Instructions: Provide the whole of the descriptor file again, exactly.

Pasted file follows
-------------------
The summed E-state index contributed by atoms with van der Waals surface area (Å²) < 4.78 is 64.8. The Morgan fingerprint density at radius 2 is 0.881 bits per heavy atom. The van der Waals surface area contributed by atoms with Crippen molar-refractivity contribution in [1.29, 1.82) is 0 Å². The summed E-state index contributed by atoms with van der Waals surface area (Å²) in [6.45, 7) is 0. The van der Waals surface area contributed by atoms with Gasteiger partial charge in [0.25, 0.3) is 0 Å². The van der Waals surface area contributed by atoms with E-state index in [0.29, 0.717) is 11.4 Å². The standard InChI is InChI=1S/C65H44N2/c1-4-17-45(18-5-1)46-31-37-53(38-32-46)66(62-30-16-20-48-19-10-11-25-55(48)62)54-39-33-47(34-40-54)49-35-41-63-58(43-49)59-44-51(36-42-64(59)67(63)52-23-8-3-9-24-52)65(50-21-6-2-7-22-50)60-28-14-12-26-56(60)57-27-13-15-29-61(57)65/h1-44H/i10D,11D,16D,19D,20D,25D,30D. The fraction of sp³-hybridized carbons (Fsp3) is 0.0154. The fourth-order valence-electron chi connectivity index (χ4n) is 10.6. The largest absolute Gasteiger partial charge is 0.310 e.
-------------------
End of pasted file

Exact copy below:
The summed E-state index contributed by atoms with van der Waals surface area (Å²) < 4.78 is 64.8. The Morgan fingerprint density at radius 2 is 0.881 bits per heavy atom. The van der Waals surface area contributed by atoms with Crippen molar-refractivity contribution in [1.29, 1.82) is 0 Å². The summed E-state index contributed by atoms with van der Waals surface area (Å²) in [6.45, 7) is 0. The van der Waals surface area contributed by atoms with Gasteiger partial charge in [0.25, 0.3) is 0 Å². The van der Waals surface area contributed by atoms with E-state index in [0.29, 0.717) is 11.4 Å². The standard InChI is InChI=1S/C65H44N2/c1-4-17-45(18-5-1)46-31-37-53(38-32-46)66(62-30-16-20-48-19-10-11-25-55(48)62)54-39-33-47(34-40-54)49-35-41-63-58(43-49)59-44-51(36-42-64(59)67(63)52-23-8-3-9-24-52)65(50-21-6-2-7-22-50)60-28-14-12-26-56(60)57-27-13-15-29-61(57)65/h1-44H/i10D,11D,16D,19D,20D,25D,30D. The fraction of sp³-hybridized carbons (Fsp3) is 0.0154. The fourth-order valence-electron chi connectivity index (χ4n) is 10.6. The largest absolute Gasteiger partial charge is 0.310 e.